3. Apply Moore’s Law of the doubling of computing power every year to technology in general (as Ray Kurzweil has done in his book The Singularity is Near), and then imagine an extra-terrestrial civilization a million years more advanced than us. If in a mere century we went from crude rockets to manned-space flight, and from plant-breeding genomics (Gregor Mendel) to the creation of artificial genomes (J. Craig Venter), imagine what an extra-terrestrial intelligence could do in a million years of scientific and technological R&D?
  4. What would you call an entity a million years more technologically advanced than we are? If you don’t know the technology behind it you might call it a god, if you do you would correctly identify it as a sufficiently advanced extra-terrestrial intelligence.

On the matter of the supernatural, Jerry Coyne continues in his blog:

As always, I find the natural/supernatural distinction confusing, and see that it is possible in principle for some divine being who operates outside the laws of physics to exist.  To say there is no possibility of such a thing is an essentially unscientific claim, since there is nothing that science can rule out on first principles.  We rule out things based on evidence and experience, that is, we consider the possibilities of gods extremely unlikely since we have no good evidence for them. But it is close-minded to say that nothing would convince us otherwise.

I disagree. It is simply a matter of what philosophers of science call methodological naturalism, or the process of employing only natural explanations for natural phenomena. Science operates in the natural, not the supernatural. In fact, I go so far as to say that there is no such thing as the supernatural. There is just the natural and mysteries we have yet to explain by natural causes. Invoking such words as “supernatural” (and, in other realms, the “paranormal”) just provides a linguistic place-holder until we find natural causes (or we do not find them and discontinue the search out of lack of interest). I often employ the example of how cosmologists talk about “dark energy” and “dark matter” in reference to the so-called “missing mass” needed to explain the structure and motion of galaxies and galaxy clusters—they do not use these words as causal explanations. The words themselves are just linguistic place holders until the actual forms of matter and energy are discovered and described.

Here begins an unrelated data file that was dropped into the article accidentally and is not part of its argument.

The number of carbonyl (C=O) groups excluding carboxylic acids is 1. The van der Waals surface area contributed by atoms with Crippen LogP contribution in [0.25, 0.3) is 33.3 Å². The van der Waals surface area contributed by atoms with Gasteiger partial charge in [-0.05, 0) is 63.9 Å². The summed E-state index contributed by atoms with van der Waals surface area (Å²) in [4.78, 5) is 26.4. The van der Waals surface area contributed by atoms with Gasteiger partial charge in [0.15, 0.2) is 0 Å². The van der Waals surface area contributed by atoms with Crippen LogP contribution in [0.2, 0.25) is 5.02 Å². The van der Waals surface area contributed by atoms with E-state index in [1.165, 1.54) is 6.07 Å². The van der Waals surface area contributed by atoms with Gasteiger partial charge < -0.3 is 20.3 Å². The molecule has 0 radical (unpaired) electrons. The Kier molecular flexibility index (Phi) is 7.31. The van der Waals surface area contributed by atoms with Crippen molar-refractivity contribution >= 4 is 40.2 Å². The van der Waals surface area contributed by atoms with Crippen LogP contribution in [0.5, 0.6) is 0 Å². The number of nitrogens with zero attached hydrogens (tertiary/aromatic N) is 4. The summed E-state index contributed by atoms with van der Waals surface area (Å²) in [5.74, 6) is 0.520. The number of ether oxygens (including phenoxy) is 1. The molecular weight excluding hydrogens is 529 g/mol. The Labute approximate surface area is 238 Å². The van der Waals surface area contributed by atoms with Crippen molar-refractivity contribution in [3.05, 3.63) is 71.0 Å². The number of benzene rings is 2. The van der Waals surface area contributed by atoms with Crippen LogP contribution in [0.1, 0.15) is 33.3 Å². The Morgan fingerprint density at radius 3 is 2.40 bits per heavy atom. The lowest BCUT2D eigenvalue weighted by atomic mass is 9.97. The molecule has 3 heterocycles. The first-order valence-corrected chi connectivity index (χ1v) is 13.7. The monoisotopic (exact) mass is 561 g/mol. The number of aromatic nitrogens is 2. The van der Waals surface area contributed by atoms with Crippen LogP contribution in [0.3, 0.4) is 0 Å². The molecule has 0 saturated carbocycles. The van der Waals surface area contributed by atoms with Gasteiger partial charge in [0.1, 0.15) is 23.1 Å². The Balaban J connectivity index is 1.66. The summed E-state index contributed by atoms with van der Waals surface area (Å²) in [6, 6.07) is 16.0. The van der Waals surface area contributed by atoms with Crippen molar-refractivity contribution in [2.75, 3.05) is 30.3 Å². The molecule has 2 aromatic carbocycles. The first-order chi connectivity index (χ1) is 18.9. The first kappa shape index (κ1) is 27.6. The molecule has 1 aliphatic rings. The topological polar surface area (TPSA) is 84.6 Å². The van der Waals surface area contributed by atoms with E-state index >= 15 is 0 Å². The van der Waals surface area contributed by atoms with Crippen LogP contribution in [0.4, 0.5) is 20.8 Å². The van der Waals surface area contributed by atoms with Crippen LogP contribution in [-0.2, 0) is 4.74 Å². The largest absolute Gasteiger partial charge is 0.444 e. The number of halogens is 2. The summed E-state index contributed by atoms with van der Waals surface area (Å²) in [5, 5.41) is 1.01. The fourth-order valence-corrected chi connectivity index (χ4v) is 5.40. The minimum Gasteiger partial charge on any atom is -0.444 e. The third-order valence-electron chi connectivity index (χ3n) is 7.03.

Similarly, when people use the word “mind” they tend to reify it into something that exists up there in the head in addition to the brain. It doesn’t, but let’s say I’m wrong and the “paranormalists” are right that consciousness exists separate from the brain in, perhaps, a quantum state, and that when your neurons fire they are capable of influencing the neurons in someone else’s head, and thus mind-reading or ESP is real. That would no longer be something “paranormal”; instead, it would be entirely within the realm of normal science—quantum neuroscience perhaps.

What Jerry Coyne (and, presumably, Richard Dawkins and Victor Stenger) is open-minded about is the possibility of a new and as yet undiscovered natural entity or force at work in the cosmos capable of creating, say, universes, stars, planets, and living beings (Freeman Dyson, Michio Kaku, and science fiction writers have speculated for years on how sufficiently advanced ETIs could create planets, stars, and even universes—it’s all really just an engineering problem to be solved).